Here are the benefits of implementing the Blockchain in Agriculture

1. Improved Quality Control and Food Safety

One of the significant applications of blockchain is bringing increased transparency to the supply chain. It can help us to remove ineffective processes and ensure optimal quality control conditions.

For instance, crop failure is a prevalent issue faced by farmers around the globe. It usually happens because of unfavorable climatic conditions, such as poorly distributed rainfall and erratic weather.

To solve this, companies like IBM are already investing millions into precision agriculture, creating IoT devices that allow farmers to monitor factors such as the soil quality, pests, and irrigation that could affect their crops.

By connecting these devices to a blockchain ledger, the results can be updated continuously and viewed in real time by just looking at an application on their phone. It will allow them to check that all factors are as they should be. If something is wrong, they will be notified immediately and can make adjustments before it is too late.

Even more importantly, in the case of problems such as a food safety outbreak, it also gives us the ability to find the source of the issue almost immediately. This has the potential to save more than just time and money in the supply chain process—it could even save lives.

2. Increased Traceability in the Supply Chain

We’re witnessing a dramatic rise in consumer expectations for food standards. Most notably, more and more consumers want to know where their food comes from.

Using blockchain technology will solve this problem by letting consumers know exactly where their food originated, who planted it, and how fresh it is. It will only require workers to scan the product at each stage in the process to update the database with information.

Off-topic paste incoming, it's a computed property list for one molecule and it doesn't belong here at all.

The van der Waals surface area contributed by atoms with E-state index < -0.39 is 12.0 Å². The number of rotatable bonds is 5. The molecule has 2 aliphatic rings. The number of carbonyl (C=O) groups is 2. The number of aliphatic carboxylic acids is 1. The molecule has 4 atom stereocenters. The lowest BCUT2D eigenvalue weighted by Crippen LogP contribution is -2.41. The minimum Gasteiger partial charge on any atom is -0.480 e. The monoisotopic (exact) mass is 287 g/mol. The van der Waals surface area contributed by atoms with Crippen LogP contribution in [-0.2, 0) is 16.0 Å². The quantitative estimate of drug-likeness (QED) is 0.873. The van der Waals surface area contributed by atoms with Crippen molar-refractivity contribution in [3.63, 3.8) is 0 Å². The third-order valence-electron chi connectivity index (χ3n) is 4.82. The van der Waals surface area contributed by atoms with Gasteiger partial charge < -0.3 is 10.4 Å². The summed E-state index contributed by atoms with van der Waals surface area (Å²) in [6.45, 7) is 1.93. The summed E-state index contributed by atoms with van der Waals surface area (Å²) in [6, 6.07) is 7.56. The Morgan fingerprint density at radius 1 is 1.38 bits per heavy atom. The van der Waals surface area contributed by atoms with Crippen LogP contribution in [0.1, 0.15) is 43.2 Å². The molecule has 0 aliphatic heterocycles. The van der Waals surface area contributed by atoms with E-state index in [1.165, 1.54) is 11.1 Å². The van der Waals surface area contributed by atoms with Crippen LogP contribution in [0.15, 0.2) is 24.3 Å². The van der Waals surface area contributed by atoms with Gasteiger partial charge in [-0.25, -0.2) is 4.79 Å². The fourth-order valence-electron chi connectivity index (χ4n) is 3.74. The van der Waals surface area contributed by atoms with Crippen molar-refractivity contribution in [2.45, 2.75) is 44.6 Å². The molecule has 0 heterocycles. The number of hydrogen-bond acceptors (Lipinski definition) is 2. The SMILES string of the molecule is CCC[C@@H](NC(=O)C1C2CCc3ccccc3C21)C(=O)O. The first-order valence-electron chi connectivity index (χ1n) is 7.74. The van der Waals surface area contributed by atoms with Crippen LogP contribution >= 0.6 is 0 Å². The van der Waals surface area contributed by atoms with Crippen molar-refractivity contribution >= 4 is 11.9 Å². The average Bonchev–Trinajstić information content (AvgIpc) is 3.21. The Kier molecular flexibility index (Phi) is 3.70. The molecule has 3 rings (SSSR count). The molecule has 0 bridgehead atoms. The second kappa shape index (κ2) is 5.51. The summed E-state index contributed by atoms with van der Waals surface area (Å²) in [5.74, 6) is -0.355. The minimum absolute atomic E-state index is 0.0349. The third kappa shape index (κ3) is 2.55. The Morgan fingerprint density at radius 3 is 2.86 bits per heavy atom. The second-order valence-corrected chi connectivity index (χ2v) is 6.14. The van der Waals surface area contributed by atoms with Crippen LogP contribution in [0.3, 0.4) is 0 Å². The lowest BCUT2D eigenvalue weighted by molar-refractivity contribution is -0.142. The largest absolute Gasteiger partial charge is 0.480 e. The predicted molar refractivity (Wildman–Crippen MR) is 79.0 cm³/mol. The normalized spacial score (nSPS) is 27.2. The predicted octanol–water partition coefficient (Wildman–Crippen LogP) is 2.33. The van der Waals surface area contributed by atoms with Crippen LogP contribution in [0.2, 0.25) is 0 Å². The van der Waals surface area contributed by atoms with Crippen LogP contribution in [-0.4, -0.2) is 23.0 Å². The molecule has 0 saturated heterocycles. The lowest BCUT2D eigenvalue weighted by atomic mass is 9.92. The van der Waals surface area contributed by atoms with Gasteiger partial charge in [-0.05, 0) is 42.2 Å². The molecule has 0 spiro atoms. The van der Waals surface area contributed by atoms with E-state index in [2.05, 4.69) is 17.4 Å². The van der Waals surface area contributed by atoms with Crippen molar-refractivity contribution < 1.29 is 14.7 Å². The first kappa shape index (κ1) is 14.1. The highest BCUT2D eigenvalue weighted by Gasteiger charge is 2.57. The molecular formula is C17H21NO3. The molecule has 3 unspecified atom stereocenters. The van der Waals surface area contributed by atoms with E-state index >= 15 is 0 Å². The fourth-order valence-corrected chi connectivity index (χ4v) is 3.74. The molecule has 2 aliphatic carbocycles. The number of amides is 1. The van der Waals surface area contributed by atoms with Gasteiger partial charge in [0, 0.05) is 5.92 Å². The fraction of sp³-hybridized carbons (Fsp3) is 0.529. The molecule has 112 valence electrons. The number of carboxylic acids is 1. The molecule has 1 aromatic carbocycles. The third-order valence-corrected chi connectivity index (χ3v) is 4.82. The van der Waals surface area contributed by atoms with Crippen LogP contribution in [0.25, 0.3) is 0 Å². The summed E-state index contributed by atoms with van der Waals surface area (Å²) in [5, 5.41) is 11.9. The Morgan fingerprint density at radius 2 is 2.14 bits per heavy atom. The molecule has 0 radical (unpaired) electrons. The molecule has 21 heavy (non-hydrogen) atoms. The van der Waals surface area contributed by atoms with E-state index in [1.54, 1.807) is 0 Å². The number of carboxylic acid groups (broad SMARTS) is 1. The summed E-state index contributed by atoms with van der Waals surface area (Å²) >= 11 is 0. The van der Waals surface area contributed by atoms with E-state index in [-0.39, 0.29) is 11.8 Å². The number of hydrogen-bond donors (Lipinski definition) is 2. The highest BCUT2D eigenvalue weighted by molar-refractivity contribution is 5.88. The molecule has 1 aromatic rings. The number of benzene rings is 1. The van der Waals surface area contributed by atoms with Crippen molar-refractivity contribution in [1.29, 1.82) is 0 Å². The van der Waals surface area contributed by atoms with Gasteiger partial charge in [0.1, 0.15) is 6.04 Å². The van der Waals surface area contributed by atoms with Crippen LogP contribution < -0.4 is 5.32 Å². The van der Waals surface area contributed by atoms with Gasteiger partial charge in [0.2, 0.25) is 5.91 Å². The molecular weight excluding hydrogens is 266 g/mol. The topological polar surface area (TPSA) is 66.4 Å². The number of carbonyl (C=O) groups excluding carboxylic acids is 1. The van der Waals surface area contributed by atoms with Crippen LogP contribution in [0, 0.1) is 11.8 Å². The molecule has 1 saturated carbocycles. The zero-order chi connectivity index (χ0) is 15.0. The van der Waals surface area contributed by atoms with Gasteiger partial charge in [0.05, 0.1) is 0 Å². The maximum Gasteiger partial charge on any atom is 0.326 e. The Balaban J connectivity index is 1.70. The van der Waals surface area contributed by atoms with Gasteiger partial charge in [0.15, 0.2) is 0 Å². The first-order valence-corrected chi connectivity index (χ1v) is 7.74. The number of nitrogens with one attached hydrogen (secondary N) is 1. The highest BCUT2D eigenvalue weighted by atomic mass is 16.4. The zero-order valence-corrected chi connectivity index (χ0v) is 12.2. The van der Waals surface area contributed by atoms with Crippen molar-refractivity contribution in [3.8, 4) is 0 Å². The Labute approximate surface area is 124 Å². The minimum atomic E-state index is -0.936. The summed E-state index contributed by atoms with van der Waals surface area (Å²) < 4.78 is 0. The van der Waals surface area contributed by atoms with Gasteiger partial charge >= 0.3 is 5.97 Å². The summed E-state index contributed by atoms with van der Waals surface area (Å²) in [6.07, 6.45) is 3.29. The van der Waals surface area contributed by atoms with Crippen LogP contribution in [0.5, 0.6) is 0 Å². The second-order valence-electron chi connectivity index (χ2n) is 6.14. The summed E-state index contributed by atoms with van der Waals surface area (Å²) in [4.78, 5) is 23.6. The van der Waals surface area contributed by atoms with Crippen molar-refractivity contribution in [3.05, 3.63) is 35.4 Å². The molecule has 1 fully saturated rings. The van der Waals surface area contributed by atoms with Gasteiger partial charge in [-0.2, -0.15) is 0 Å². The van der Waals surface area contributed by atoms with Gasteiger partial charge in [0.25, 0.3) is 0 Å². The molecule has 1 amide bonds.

Just imagine buying something from the store and being able to find out absolutely everything about the product by just scanning the barcode with your smartphone app.

Increasing the traceability of the supply chain will have a considerable impact in reducing food fraud, false labeling, and cutting intermediaries out of the process to ensure producers get paid fairly for their efforts and that consumers know exactly what they’re paying for.

Increased traceability will also help farmers by allowing them to record and update the status of their crops and track them through the process of planting, harvesting, storage, and delivery by simply using an app on their smartphone so they can see the exact status of their products at all times and make adjustments if necessary.

Considering that roughly one-third of the food produced for human consumption—that’s approximately 1.3 billion tons—every year is wasted, this innovation is long overdue. In Australia, some farmers are already utilizing blockchain to track their production and reduce waste.

3. Increased Efficiency for Farmers